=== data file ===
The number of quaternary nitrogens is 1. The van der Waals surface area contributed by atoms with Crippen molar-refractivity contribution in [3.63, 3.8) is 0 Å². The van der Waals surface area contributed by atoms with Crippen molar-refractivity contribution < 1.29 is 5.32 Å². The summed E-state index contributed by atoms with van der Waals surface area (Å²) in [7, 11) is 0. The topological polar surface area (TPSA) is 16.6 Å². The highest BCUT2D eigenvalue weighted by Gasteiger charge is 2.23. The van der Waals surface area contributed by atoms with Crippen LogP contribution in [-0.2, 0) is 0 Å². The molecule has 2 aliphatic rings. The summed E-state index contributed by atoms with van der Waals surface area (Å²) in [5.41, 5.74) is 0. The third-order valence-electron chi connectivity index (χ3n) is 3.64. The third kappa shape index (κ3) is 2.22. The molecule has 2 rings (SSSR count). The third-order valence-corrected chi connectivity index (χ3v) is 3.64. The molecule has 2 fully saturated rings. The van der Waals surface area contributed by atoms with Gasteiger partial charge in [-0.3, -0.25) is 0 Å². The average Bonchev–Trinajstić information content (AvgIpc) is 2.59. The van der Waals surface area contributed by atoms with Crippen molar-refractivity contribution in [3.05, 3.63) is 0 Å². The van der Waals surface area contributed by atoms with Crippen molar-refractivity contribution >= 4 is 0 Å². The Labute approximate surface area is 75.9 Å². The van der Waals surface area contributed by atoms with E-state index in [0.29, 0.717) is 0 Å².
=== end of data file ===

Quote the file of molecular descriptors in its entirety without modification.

The number of quaternary nitrogens is 1. The van der Waals surface area contributed by atoms with Crippen molar-refractivity contribution in [3.63, 3.8) is 0 Å². The van der Waals surface area contributed by atoms with Crippen molar-refractivity contribution < 1.29 is 5.32 Å². The summed E-state index contributed by atoms with van der Waals surface area (Å²) in [7, 11) is 0. The topological polar surface area (TPSA) is 16.6 Å². The highest BCUT2D eigenvalue weighted by Gasteiger charge is 2.23. The van der Waals surface area contributed by atoms with Crippen LogP contribution in [-0.2, 0) is 0 Å². The molecule has 2 aliphatic rings. The summed E-state index contributed by atoms with van der Waals surface area (Å²) in [5.41, 5.74) is 0. The third-order valence-electron chi connectivity index (χ3n) is 3.64. The third kappa shape index (κ3) is 2.22. The molecule has 2 rings (SSSR count). The third-order valence-corrected chi connectivity index (χ3v) is 3.64. The molecule has 2 fully saturated rings. The van der Waals surface area contributed by atoms with Gasteiger partial charge in [-0.3, -0.25) is 0 Å². The average Bonchev–Trinajstić information content (AvgIpc) is 2.59. The van der Waals surface area contributed by atoms with Crippen molar-refractivity contribution in [3.05, 3.63) is 0 Å². The van der Waals surface area contributed by atoms with Crippen molar-refractivity contribution >= 4 is 0 Å². The Labute approximate surface area is 75.9 Å². The van der Waals surface area contributed by atoms with E-state index in [0.29, 0.717) is 0 Å².